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JJK e-magazine - - GROWING UP -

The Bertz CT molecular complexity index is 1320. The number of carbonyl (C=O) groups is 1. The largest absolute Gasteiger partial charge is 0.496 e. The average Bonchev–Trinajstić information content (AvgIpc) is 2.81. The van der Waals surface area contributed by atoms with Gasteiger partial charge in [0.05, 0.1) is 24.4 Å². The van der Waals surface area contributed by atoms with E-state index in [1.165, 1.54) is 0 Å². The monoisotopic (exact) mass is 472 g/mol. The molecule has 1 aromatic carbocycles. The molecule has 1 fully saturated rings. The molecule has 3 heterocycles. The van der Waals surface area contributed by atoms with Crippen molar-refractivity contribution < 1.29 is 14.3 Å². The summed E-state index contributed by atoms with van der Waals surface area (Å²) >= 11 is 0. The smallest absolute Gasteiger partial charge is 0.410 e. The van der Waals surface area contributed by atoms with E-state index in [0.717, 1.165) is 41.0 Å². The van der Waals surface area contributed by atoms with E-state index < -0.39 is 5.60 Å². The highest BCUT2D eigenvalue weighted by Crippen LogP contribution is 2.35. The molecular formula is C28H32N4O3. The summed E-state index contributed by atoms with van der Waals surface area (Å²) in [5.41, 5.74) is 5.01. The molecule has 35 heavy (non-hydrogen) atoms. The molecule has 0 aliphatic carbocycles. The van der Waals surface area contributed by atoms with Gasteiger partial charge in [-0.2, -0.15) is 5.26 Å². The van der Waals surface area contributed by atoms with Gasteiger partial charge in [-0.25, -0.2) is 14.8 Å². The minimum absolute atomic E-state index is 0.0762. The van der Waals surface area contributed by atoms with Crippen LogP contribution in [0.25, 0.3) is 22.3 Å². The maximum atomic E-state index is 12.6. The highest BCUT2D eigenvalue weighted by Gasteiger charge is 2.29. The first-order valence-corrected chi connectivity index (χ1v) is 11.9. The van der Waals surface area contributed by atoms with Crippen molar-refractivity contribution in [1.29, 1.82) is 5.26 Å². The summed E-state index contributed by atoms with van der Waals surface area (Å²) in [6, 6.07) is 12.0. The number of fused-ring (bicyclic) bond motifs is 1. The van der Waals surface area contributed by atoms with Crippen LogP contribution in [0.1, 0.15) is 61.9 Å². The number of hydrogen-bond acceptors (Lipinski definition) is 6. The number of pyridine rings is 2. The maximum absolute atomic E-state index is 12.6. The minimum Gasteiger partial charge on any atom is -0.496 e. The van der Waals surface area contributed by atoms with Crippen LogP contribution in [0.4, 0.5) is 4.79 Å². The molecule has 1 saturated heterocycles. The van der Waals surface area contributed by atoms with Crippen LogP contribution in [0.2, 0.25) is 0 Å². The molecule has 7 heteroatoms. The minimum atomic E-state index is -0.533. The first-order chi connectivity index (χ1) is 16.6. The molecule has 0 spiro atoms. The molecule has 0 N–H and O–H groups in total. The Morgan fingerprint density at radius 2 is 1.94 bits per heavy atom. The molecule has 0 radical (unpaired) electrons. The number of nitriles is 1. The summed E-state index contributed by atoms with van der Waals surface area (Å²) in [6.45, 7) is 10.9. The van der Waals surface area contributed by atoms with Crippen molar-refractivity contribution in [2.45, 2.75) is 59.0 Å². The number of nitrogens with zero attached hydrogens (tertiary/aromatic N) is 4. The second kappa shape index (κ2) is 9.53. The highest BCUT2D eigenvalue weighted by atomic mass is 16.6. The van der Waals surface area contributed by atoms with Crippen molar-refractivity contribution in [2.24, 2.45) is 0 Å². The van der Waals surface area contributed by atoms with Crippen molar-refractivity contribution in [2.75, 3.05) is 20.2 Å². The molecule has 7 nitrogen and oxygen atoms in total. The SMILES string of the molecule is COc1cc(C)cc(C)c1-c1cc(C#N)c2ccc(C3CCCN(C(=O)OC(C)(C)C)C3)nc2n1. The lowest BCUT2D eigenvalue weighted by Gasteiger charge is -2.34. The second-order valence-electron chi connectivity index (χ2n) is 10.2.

Here comes the mil­lion­dol­lar ques­tion. “Why do kids hate study­ing?” As a par­ent, you may have tried to bribe, threaten and shout at your kids to get them to study. Lots of times. But you al­ways get frus­trated and ask a teacher for help in the form of pro­vid­ing ex­tra tu­to­ri­als. No mat­ter what you do, mo­ti­vat­ing kids to study will al­ways be a has­sle. Nourma Ju­nita Bachtiar, B.Sc., a di­rec­tor of Green Montes­sori School, says that the root of the prob­lem is chil­dren’s lack of in­ter­est in ed­u­ca­tional top­ics. This isn’t helped by the pop­u­lar­ity of elec­tronic gad­gets that shorten a child’s at­ten­tion span, and by the ten­dency of par­ents to over-as­sist chil­dren. “It’s com­mon to see par­ents feed­ing their chil­dren and pre­par­ing their books and clothes for school when they are per­fectly ca­pa­ble of do­ing th­ese chores them­selves,” Nourma says. Un­for­tu­nately, this makes chil­dren too re­liant on oth­ers. They sub­se­quently give in eas­ily, lack ini­tia­tive and have low self-con­fi­dence. Fur­ther­more, Ashanti Putri, an early child­hood ed­u­ca­tor, points out that par­ents tend to for­get that study­ing is sup­posed to be fun. Th­ese two ed­u­ca­tion ex­perts sug­gest a few steps to help solve the prob­lem. “Try to em­pha­sise the fun part of study­ing,” Ashanti says. This can in­clude tak­ing chil­dren on field trips. This is some­thing that Nourma does. “We take stu­dents to mu­se­ums to learn about hu­man civil­i­sa­tion. We hope that this will help them un­der­stand why peo­ple

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